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Nehalem Revolution: Intel's Core i7 Processor Complete Review

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Subject: Processors
Manufacturer: Intel
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Introduction to the Nehalem Architecture

We Begin Once More

This is an article we have all been anticipating for years now as it introduces the most dramatic shift in Intel processing technology since the introduction of the front-side bus.  And ironically, it is this shift that will finally remove the FSB from Intel products for good.  The Nehalem core architecture has been the focus of most of Intel's Developer Forums for the last 24 months and the culmination of the technology, marketing and products begins today.

Intel's Core i7 processors will bring a dramatic set of changes to the enthusiast and PC community in general including a new processor, new CPU socket, new memory architecture, new chipset, new motherboards and new overclocking methods.  All of that and more will be addressed in our review today so be prepared for a LOT of valuable information. 

The Nehalem Architecture - Years of data summed up

We have done more than our share of technical documentation of the
architecture and design, enough so that I feel that duplicating all of
it here would be somewhat of a disservice to our frequent readers.  I will highlight the most important architectural shifts in the Nehalem design here but I still encourage you to read over my much more in-depth look at the processor design published in August: Inside the Nehalem: Intel's New Core i7 Microarchitecture.


Here
you can see a die shot of the new Nehalem processor - in this iteration
a four core design with two separate QPI links and large L3 cache in
relation to the rest of the chip.  The primary goal of Nehalem was to
take the big performance advantages that the Core 2 CPUs have and
modularize them.  Now with the Nehalem design, which will be branded as
the Intel Core i7, Intel can easily create a range of processors from 1
core to 8 cores depending on the application and market demands.  Eight
core CPUs will be found in servers while you'll find dual core machines
in the mobile market several months after the initial desktop
introduction.  QPI (Quick Path Interlink) channels can also vary in
order improve CPU-to-CPU communication. 


At
a high level the Nehalem core adds some key features to the processor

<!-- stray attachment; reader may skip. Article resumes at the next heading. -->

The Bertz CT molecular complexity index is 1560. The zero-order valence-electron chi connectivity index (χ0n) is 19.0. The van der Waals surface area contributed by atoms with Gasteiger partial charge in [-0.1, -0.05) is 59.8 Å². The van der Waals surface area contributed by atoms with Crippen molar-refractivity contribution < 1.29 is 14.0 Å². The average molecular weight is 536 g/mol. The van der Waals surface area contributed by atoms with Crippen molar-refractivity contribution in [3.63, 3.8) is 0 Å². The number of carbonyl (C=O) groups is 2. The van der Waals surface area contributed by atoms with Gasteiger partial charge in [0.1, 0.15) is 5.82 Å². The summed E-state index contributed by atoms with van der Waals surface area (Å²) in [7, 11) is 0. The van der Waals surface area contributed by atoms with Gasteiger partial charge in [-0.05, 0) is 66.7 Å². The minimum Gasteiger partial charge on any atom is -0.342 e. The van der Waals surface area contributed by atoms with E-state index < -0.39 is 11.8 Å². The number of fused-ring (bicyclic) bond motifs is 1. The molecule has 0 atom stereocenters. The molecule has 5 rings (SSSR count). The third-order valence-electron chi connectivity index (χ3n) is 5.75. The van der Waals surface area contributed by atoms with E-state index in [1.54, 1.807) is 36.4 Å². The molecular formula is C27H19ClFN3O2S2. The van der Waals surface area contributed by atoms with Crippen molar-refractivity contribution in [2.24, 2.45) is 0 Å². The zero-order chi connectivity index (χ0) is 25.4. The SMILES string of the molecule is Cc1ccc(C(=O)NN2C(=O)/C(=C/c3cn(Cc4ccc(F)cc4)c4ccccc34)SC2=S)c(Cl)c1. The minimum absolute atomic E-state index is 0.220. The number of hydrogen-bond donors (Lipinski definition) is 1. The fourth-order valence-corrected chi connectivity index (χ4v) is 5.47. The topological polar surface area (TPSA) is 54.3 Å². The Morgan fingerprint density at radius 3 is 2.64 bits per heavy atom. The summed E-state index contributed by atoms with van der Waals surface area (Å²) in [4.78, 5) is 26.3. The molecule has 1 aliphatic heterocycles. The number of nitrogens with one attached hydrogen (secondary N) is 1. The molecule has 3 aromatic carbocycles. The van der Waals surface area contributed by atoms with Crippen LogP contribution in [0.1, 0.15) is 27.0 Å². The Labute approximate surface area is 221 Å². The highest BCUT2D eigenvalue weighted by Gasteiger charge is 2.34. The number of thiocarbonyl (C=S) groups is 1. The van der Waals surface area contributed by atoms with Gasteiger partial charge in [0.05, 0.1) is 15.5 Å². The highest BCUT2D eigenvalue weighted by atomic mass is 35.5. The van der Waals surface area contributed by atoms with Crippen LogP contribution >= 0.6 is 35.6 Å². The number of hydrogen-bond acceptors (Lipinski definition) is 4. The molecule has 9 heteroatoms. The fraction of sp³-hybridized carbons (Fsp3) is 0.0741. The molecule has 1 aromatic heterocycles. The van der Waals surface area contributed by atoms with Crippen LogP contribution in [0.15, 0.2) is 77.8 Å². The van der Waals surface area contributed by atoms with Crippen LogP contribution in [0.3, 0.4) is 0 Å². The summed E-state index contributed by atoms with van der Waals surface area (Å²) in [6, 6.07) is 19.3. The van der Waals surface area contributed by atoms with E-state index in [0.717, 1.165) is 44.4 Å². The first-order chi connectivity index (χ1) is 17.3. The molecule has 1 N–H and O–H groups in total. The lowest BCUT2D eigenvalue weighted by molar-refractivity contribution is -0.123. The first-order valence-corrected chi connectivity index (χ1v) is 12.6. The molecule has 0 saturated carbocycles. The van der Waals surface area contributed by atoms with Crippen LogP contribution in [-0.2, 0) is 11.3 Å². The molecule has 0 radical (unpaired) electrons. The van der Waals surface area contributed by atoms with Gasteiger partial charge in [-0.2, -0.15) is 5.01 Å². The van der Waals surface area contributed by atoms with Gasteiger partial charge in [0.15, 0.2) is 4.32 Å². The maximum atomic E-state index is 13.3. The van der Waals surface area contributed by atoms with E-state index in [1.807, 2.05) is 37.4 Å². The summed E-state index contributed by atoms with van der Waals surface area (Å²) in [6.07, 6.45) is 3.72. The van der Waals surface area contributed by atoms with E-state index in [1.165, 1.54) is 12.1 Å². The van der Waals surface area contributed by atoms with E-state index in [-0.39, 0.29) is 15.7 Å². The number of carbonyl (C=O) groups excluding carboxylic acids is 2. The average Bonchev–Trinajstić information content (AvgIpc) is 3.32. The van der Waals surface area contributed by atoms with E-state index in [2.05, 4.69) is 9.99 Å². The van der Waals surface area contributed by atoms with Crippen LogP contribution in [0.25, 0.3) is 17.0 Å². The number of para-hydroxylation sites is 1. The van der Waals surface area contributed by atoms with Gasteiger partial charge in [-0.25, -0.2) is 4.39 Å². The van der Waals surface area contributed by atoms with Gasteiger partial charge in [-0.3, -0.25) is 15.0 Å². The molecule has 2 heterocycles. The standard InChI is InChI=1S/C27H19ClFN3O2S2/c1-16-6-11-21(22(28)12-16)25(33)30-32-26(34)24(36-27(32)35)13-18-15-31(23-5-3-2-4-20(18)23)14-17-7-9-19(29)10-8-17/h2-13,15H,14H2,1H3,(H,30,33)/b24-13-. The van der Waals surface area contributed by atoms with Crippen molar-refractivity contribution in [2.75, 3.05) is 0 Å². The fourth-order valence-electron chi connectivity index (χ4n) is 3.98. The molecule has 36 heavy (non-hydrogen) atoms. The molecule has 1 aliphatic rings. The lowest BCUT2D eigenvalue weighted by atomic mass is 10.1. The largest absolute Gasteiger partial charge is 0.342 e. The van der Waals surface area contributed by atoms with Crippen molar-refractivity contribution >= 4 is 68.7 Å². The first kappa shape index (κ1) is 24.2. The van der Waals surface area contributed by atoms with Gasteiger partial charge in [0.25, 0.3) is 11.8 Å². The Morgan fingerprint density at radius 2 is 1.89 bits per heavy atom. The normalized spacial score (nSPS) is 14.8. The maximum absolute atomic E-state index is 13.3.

designs we currently have with Penryn.  SSE instructions get the bump
to a 4.2 revision, better branch prediction and pre-fetch algorithms
and simultaneous multi-threading (SMT) makes a return after a brief
hiatus with the NetBurst architecture. 

HyperThreading Returns


I
mentioned before that Intel is using Nehalem to mark the return of
HyperThreading to its bag of weapons in the CPU battle; the process is
nearly identical to that of the older NetBurst processors and allows
two threads to run on a single CPU core.  But SMT (simultaneous
multi-threading) or HyperThreading is also a key to keeping the 4-wide
execution engine fed with work and tasks to complete.  With the larger
caches and much higher memory bandwidth that the chip provides this is
a very important addition.

Intel claims that HyperThreading is an extremely
power efficient way to increase performance - it takes up very little
die area on Nehalem yet has the potential for great performance gains
in certain applications.  This is obviously much more efficient than
adding another core to the die but just as obviously has some drawbacks
to that method.


Here
you can see Intel's estimations of how much HyperThreading can help
performance in specific applications.  Surprisingly one of the best
performers is the 3DMark Vantage CPU test that simulates AI and
physics on the processor while POV-Ray 3.7 still sees huge 30% boost in
performance for this relatively small cost addition in logic.

Welcome to the Uncore, we got fun and games...


A
new term Intel is bringing to world with this modular design is the
"uncore" - basically all of the section of the processor that are
separate from the cores and their self-contained cache.  Features like
the integrated memory controller, QPI links and shared L3 cache fall
into the "uncore" category.  All of these components that you see are
completely modular; Intel can add cores, QPI links, integrated graphics
(coming later in 2009) and even another IMC if they desired. 


February 7, 2012 | 11:30 AM - Posted by jean betancourt (not verified)

this very interesting information I've learned so much from intel over the years i been studying computers alot its ny passion and i will continue to full fill my dreams

February 22, 2012 | 08:50 AM - Posted by Anonymous (not verified)

Grammar and punctuation are important things to know too.

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